the table, tapped him on the shoulder and boomed, "Can I help
you?" Without hesitation the guy handed the cds back to her. Then she
demanded to see his bag - full of stolen stuff. Apparently he had a
couple more bags of stuff. Cops were called. Arrests were had. It's
not a reflection on ConnectiCon - there's always some asshole who comes
to a con to steal (more on that in a bit). As far as cons go,
ConnectiCon's very secure and they took care of the guy immediately.
And, of course, I was rather proud that Rinny snapped to action so fast.
Sadly, she wasn't able to catch the person who scampered off with my
shoulder bag. The bag was empty save for parts of the next few S*P's,
some dice, pens - but the things of value they DID get were three
tobacco pipes - two meerschaum (one of which has great personal value to
me because it was a gift from one of my closest friends), and a
hand-carved pipe I'd bought a few years ago from Dreamlair
which I won't be able to replace. Y'know, even if you "found" my bag,
there's a goddamn Lost and Found at every con. Most likely it was
picked up by some asshole who thought, "Free bag!", emptied it out in
the garbage and wandered off. Fucker.
Overview: Was It Worth Going To?
Business-wise, ConnectiCon was good. I'm coming back
with extra money in my pocket (just about a first this year). The
people who ran the con, especially
Brianna and Larom, were great (especially after my bag went missing,
which again is something that just happens - it's not the first time
I've had stuff taken at a con and there's not the con's fault but they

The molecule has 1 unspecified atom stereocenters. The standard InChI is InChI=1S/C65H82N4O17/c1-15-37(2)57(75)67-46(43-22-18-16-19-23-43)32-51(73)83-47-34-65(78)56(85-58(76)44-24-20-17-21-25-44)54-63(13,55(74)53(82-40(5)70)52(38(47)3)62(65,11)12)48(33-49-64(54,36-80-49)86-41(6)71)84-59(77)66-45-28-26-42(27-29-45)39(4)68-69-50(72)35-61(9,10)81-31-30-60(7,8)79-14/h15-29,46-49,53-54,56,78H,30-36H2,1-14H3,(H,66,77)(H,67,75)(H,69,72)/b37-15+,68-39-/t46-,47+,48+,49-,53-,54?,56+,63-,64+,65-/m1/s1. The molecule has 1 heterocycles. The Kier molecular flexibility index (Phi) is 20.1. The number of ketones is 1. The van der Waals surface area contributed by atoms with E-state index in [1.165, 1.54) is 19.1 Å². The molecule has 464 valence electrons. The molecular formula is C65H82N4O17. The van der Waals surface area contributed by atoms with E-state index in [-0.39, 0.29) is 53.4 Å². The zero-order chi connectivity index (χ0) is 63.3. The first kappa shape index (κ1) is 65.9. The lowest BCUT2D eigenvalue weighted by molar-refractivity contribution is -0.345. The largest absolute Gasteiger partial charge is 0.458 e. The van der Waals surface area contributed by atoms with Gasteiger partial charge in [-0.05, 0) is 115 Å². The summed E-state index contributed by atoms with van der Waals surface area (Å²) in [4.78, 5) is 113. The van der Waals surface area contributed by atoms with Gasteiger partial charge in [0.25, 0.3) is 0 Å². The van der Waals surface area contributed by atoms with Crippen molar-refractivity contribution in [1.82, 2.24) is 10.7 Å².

did their best to help). ConnectiCon's a good convention that's doin'
it's best and if you're a fan of webcomics, it's one of the one's to go
to. It's one of the few cons interested in a strong webcomic presence
(a lot of anime cons have them but seem to do so grudgingly, sporting
the attitude of, "Goddamnit - we hate putting up with these hacks but we
want access to their audience.") It's a great con for webcartoonists,
especially those just starting to promote themselves and wanting to meet
others doing the same stuff.
My only real gripe was the panels - it would have been nice to have a
few more webcomics panels than there were, especially with the number of
webcartoonists present. But if that's my main gripe about a convention,
that's fucking awesome. Matt Daigle, the con chair, asked if I'd be
willing to run games at future ConnectiCons and I don't see why not. A
lot of people were asking about my Bunnies &
Burrows games that it might be a necessity next time.
So that's it - it was a great experience and a convention I'd readily
return to. I was really glad to see so many readers drop by and I thank
you all for saying hello, getting a sketch, and just spending some time
with Rinny and myself. Hopefully we'll get to see you all at future
ConnectiCons. Thanks, everyone. If I forgot to mention you, I
apologize. I'm a bit frazzled and have to redraw a few days of strips.